Guest Author - Tammy Elizabeth Southin
No matter where women live, menopause presents some common challenges and concerns. In Taiwan, women face the same fears and discomforts about menopause as women in western nations. As attitudes about menopause change around the world, learning the differences and similarities between women helps to improve menopause and women’s health awareness.
One of the most difficult steps with menopause is making that doctor’s appointment. What is it about menopause that makes women put off that necessary visit?
As a study conducted in Taiwan shows, women are often reluctant to talk to their doctors about menopause. While some western readers may be tempted to attribute this fear on a cultural basis, the same holds true for those very readers. Taking that step to acknowledge if not always accept being menopausal is an emotional undertaking. Just about every woman reading this understands that menopause is a physical, mental, and societal point of no return.
Taiwanese women and menopause
In April 2010, 402 Taiwanese women were randomly selected from around Taiwan and interviewed by phone. These women were between the ages of 45-65, and at varying stages of menopause. Among the most important findings from this study concerning women and their menopause symptoms:
*Only 30.1% of women had discussed menopause with their doctors, regardless of how mild or severe their symptoms
*Of those women, a third (33.9%) waited at least one year after experiencing any symptoms before visiting their doctors to talk about menopause
*Over half of the women 54.4% reported having three or more menopausal symptoms
*Roughly, the same number, 57.7% of women reported anxiety, depression, and increased impatience during and after menopause
*For some women, 30.6% of respondents, they did not want to involve family members in their menopause experience, or discuss what was happening to them
These numbers indicate women were able to self-identify themselves as menopausal but were still reluctant to visit their doctor for an official diagnosis. To have your doctor confirm menopause leaves little doubt about aging and the accompanying internal and external challenges.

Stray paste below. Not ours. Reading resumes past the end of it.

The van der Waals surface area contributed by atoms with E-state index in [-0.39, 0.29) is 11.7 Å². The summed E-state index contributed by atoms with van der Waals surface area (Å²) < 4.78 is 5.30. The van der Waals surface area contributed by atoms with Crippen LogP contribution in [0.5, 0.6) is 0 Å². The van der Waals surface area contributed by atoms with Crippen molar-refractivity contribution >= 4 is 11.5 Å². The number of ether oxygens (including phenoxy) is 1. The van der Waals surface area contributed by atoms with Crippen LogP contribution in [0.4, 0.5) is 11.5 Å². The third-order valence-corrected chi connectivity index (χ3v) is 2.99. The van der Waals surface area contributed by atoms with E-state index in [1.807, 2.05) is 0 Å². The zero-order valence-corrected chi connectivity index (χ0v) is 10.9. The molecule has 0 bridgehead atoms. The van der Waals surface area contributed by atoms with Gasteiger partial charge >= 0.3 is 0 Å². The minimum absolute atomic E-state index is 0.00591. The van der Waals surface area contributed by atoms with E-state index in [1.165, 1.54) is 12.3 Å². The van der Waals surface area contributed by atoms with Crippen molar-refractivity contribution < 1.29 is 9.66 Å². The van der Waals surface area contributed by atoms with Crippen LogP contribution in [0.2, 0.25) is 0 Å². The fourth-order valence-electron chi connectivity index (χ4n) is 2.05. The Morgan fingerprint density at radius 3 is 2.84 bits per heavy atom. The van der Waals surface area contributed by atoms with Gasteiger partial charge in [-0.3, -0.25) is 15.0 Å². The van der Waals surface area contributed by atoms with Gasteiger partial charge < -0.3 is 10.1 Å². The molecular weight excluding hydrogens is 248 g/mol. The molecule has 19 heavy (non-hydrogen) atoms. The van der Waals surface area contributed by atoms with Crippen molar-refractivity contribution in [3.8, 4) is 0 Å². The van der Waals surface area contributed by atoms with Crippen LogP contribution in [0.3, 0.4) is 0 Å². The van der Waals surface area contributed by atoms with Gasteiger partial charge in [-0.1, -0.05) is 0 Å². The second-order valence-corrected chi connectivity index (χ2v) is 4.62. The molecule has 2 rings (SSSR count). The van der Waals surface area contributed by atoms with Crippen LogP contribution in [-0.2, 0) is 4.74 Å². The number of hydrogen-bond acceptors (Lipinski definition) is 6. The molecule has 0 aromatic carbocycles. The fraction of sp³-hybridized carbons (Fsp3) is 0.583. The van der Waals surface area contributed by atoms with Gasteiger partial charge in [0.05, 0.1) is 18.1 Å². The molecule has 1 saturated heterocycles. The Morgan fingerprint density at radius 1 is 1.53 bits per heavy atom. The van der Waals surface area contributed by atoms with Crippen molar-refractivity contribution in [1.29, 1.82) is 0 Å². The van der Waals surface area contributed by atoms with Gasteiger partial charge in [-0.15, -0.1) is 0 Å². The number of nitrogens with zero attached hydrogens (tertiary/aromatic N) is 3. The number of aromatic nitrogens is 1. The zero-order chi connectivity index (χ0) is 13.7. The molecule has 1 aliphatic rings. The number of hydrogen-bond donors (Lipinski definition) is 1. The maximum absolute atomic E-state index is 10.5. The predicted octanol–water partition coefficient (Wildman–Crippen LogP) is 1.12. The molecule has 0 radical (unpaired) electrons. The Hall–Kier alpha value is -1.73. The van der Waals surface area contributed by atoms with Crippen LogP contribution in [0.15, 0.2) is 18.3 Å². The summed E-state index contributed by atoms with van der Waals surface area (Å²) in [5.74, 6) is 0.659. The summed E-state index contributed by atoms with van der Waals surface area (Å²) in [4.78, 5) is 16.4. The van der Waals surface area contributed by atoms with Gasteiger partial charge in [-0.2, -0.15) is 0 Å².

One consequence with self-identification is that women preferred to seek out treatment options on their own rather than consult with healthcare providers. As just one example of self-medicating a menopausal symptom, 39.7% of Taiwanese women admitted to spending between $30-300 USD per month on dietary supplements to deal with weight gain. Incredibly, only 11.2% of these women thought that these over the counter options were helpful. Women would rather conduct their own trial and error menopause remedies on their own.
Doctors in the West note that some patients are afraid to approach the subject of menopause, as if these women are somehow ‘bothering’ their doctors. Others see it as women’s hesitancy to admit to menopause and middle age. Women in Taiwan are just as reticent as women in the West are about bringing up the subject and classifying themselves as aging women.
Traditional thinking tends to show Western women as more prone to the perils of aging and menopause. Yet even in societies where age and wisdom are revered, women still deal with loss of reproductive abilities and must find new purposes. Even in Taiwan, taking that first step towards a new life phase can be traumatic. These women remind us that we are not alone in our fears about menopause and the hopes of finding ways to make menopause less stressful and less difficult.
“Menopausal women facing their discomforts” Lee-Chyi-Long (TW) – Chang Gung Memorial Hospital, Linkou; Pei-Shan Lee, RN, Candidate PhD, Hsuan Su, M.D., Kai-Yun Wu, M.D., Dennis Wu, M.D. as presented at the 13th World Congress of Menopause in Rome, Italy 2011.
Menopause, Your Doctor, and You